Proof the DWP intentionally misleads Personal Independence Payment applicants

Following my journey through the Personal Independence Payment (PIP) application process and first stage of appeal, I can show how the Department for Work and Pensions (DWP) are intentionally misleading applicants. The way they are operating is leading to disabled people losing out purely on how things are worded.

Cartoon picture of 6 people, consist of a amputee with a child, wheelchair user, blind person with a service dog, man with crutches and a elderly lady with walking stick. Above them is captions as follows Personal independence Payment - PIP, DWP Department for Work and Pension
personal-independence-payment

It’s no secret that applying for Personal Independence Payment (PIP) is a stressful and difficult exercise. However, I will now show you how they are misleading claimants so they can avoid paying those with disabilities what they are due.

Application Process

The easiest way for me to show you, is by starting from the beginning. So when you are filling in the form to apply for the first time, near the beginning you will come to a section that asks for the details of your GP (General Practitioner) and other relevant health professionals.

Nothing unusual here. Nor is the next page as shown that asks for you to give consent so that that may contact them for information to help them in their decision.

I want to bring attention to the consent form wording ; “We may want to get information about your health condition of disability.” The word “may” will be important later on. In my opinion, it gives the impression that they will contact your doctors or others involved in your care as they will obviously know how you are affected day to day.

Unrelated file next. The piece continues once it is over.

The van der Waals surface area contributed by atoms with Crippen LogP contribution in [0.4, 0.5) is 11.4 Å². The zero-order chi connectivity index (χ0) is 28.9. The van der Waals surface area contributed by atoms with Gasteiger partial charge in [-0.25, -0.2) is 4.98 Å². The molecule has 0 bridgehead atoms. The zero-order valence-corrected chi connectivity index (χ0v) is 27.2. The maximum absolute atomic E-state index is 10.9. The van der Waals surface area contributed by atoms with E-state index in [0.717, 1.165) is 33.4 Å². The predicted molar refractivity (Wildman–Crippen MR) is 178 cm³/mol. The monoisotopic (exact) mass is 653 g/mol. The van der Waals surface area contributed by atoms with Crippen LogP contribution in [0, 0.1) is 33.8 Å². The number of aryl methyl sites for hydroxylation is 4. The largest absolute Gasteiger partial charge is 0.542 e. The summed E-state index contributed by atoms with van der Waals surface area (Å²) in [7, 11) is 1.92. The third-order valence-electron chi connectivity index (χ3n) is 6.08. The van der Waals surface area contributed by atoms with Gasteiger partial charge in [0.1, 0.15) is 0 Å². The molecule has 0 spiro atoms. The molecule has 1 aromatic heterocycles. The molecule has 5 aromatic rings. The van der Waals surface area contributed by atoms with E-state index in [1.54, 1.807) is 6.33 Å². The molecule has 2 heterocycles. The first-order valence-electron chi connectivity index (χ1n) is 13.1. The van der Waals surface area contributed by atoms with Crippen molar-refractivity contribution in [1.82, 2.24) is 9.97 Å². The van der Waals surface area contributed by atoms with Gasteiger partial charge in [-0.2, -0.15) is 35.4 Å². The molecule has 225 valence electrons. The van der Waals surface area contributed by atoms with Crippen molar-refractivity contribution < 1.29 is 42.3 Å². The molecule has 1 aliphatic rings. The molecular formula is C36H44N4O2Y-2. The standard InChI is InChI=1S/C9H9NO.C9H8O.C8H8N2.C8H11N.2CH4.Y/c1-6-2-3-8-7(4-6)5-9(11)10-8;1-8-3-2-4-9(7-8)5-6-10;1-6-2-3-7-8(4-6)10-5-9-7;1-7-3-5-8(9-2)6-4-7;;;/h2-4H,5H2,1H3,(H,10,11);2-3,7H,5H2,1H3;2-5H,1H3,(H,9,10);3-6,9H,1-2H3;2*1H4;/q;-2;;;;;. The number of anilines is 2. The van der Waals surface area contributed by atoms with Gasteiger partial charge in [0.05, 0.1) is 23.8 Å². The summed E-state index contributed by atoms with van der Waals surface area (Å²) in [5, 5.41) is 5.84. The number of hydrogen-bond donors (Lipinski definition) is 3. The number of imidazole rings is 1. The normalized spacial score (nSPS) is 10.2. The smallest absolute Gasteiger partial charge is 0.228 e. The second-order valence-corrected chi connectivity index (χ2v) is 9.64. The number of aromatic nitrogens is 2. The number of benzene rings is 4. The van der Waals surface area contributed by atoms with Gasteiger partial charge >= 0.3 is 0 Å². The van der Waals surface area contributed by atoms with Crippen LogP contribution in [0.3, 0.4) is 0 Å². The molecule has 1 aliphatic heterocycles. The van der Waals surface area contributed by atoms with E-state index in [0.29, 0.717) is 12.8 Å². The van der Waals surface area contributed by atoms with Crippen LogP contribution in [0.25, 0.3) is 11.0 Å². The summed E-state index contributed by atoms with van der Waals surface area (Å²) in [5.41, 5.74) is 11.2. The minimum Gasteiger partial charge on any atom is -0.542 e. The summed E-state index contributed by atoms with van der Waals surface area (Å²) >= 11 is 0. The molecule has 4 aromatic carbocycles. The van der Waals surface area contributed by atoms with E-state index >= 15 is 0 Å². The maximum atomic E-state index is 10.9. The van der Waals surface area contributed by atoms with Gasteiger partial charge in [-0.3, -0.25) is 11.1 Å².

So you send that form away and usually they send back another form with more detailed questions. These will include questions such as; do you have difficulty with x,y,z and then you detail how you are affected. All relatively simple.

Evidence

Throughout the process they will state that you can enclose evidence yourself. This can include, reports from doctors, social workers and others. I advise you all now that if you can please ensure that you do otherwise it will make things more difficult later on.

The lies begin

Letter to myself from Atos advising they have contacted my health professionals - A. Tiffin
Letter to myself from Atos advising they have contacted my health professionals – A. Tiffin

So you have sent off your forms and all you can do now is wait. About a week after sending everything away you may get a letter like shown above. As you can see I was advised on the 4th of June 2018 that;

“We’re writing to let you know that we’ve asked for more information from people involved in your treatment of care”

By this you can only assume one thing; they are writing to the people you listed on your application form. While it may appear that way it is simply not true.

I then received a letter dated just two days later; 6th June 2018 stating that they had looked at all the evidence from my health professionals and decided I need a face to face assessment. They automatically arranged a Home Visit with the date and time shown on that letter.

I have already written about my home assessment and you can read about that by clicking here as it isn’t relevant to this article as such.

Decision Letter